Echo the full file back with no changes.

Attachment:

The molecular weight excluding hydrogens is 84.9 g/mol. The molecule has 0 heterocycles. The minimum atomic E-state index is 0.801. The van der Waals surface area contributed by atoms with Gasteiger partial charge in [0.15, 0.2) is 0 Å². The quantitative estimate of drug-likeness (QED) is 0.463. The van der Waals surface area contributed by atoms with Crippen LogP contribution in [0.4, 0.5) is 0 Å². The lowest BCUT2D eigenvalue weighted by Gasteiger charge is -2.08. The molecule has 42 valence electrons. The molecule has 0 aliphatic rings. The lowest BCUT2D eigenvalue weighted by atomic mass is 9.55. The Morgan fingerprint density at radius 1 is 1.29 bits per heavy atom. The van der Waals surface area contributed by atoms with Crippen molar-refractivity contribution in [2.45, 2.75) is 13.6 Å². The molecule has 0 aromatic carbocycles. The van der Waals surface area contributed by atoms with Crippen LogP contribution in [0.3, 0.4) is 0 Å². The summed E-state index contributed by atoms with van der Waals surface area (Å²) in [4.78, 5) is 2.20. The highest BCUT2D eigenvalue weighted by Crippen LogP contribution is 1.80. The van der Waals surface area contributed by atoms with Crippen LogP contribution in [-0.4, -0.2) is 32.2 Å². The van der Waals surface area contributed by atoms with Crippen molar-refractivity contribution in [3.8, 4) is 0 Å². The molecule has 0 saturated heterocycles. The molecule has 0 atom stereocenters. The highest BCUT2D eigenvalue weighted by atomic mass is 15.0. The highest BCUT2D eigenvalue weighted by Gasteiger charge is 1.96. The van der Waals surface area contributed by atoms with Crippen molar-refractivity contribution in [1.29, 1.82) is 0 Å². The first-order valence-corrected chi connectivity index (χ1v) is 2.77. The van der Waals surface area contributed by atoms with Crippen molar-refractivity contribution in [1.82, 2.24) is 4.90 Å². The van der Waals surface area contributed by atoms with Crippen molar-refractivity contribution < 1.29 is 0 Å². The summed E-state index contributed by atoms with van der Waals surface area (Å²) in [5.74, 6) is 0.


The molecular weight excluding hydrogens is 84.9 g/mol. The molecule has 0 heterocycles. The minimum atomic E-state index is 0.801. The van der Waals surface area contributed by atoms with Gasteiger partial charge in [0.15, 0.2) is 0 Å². The quantitative estimate of drug-likeness (QED) is 0.463. The van der Waals surface area contributed by atoms with Crippen LogP contribution in [0.4, 0.5) is 0 Å². The lowest BCUT2D eigenvalue weighted by Gasteiger charge is -2.08. The molecule has 42 valence electrons. The molecule has 0 aliphatic rings. The lowest BCUT2D eigenvalue weighted by atomic mass is 9.55. The Morgan fingerprint density at radius 1 is 1.29 bits per heavy atom. The van der Waals surface area contributed by atoms with Crippen molar-refractivity contribution in [2.45, 2.75) is 13.6 Å². The molecule has 0 aromatic carbocycles. The van der Waals surface area contributed by atoms with Crippen LogP contribution in [0.3, 0.4) is 0 Å². The summed E-state index contributed by atoms with van der Waals surface area (Å²) in [4.78, 5) is 2.20. The highest BCUT2D eigenvalue weighted by Crippen LogP contribution is 1.80. The van der Waals surface area contributed by atoms with Crippen LogP contribution in [-0.4, -0.2) is 32.2 Å². The van der Waals surface area contributed by atoms with Crippen molar-refractivity contribution in [3.8, 4) is 0 Å². The molecule has 0 saturated heterocycles. The molecule has 0 atom stereocenters. The highest BCUT2D eigenvalue weighted by atomic mass is 15.0. The highest BCUT2D eigenvalue weighted by Gasteiger charge is 1.96. The van der Waals surface area contributed by atoms with Crippen molar-refractivity contribution in [1.29, 1.82) is 0 Å². The first-order valence-corrected chi connectivity index (χ1v) is 2.77. The van der Waals surface area contributed by atoms with Crippen molar-refractivity contribution in [1.82, 2.24) is 4.90 Å². The van der Waals surface area contributed by atoms with Crippen molar-refractivity contribution < 1.29 is 0 Å². The summed E-state index contributed by atoms with van der Waals surface area (Å²) in [5.74, 6) is 0.